Ninety-two percent of CEOs say their companies are more focused on mental health because of COVID-19. The myopic view that well-being is just a way to reduce healthcare costs has evolved. Investing in well-being is no longer a nice to have but a business imperative that enhances recruiting and retention, elevates productivity and demonstrates your organization’s commitment to caring for its people.
According to Glassdoor, 87% of employees expect their employer to support them in balancing their life between work and personal commitments. How are you doing this for your people?
When it comes to the well-being of your employees, they’re each on their own unique journey – whether they’re just setting goals, already on a strong path, or simply need motivation or financial support. Your team is more diverse than ever. And, your ability to answer this question for every single employee on your team is likely difficult, if not impossible.
Well-Being of the Past
In the past, many employers approached wellness by offering gym reimbursements, lunch and learns and other incentives. While they’re nice additions to your total rewards package, they’re cookie cutter in nature and often target specific audiences – not necessarily those who need it most. For example, gym reimbursements rarely incentivize employees who don’t already work out to start going to the gym, while those who work out from home didn’t feel supported.
Then the pandemic happened, and many wellness perks and incentives no longer made sense. There also became a growing need for mental health and well-being support for employees and their families. In fact, 93% of organizations plan to expand virtual wellness and engagement programs post-COVID. The challenge now is: how can you expand and evolve your well-being strategy without adding yet another thing to your plate?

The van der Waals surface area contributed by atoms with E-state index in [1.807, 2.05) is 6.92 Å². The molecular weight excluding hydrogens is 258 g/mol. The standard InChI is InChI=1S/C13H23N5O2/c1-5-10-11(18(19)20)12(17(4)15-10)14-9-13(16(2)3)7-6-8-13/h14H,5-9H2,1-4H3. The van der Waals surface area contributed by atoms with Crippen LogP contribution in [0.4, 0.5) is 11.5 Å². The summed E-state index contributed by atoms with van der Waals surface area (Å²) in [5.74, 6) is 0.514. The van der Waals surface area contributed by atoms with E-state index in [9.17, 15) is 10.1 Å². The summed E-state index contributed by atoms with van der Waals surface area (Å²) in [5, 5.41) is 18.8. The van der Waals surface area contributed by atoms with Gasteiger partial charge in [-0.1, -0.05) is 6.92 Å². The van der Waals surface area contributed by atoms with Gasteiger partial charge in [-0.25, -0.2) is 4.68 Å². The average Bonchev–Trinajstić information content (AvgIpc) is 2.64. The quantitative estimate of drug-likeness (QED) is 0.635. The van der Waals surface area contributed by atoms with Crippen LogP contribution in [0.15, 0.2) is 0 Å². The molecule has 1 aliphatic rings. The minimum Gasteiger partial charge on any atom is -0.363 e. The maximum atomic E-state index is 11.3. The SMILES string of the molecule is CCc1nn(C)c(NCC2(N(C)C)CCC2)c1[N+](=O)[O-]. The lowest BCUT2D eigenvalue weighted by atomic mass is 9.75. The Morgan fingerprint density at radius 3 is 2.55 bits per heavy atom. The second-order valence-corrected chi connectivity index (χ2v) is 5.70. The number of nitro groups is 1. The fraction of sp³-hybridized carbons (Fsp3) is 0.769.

How to Reframe Your Thinking
It’s a matter of thinking about employee health and well-being differently. Just as employee engagement isn’t all about ping pong tables and office snacks, well-being is also evolving from gym memberships, on-site yoga classes and smoking cessation programs. Tim State, the SVP of Associate Health and Well-Being at Humana, explains it well in HR Drive. “We’ve moved from a narrow understanding of programs or slices of that picture into something a lot more holistic and fundamental.”
I’ll put it out there plain and simple: it’s important to invest in incentives that drive behavior, support mental health, etc. At the same time, trying to meet the demands of all your people may just not be feasible. Thinking back to my previous example about gym memberships, those who already have an exercise habit are likely to participate. That could make it “hard to determine if differences in health outcomes reflect program effectiveness or the people who elect to participate.”
Personalizing Your Team’s Well-Being Journey
Well-being is a personal journey that’s different for everyone. Investing in it from that vantage point would be logical to then consider. Personalizing your benefits for each one of them can make a very meaningful impact on your recruitment and retention efforts! And, it may allow you to gather better reporting and insights to build and continuously improve upon your well-being strategy.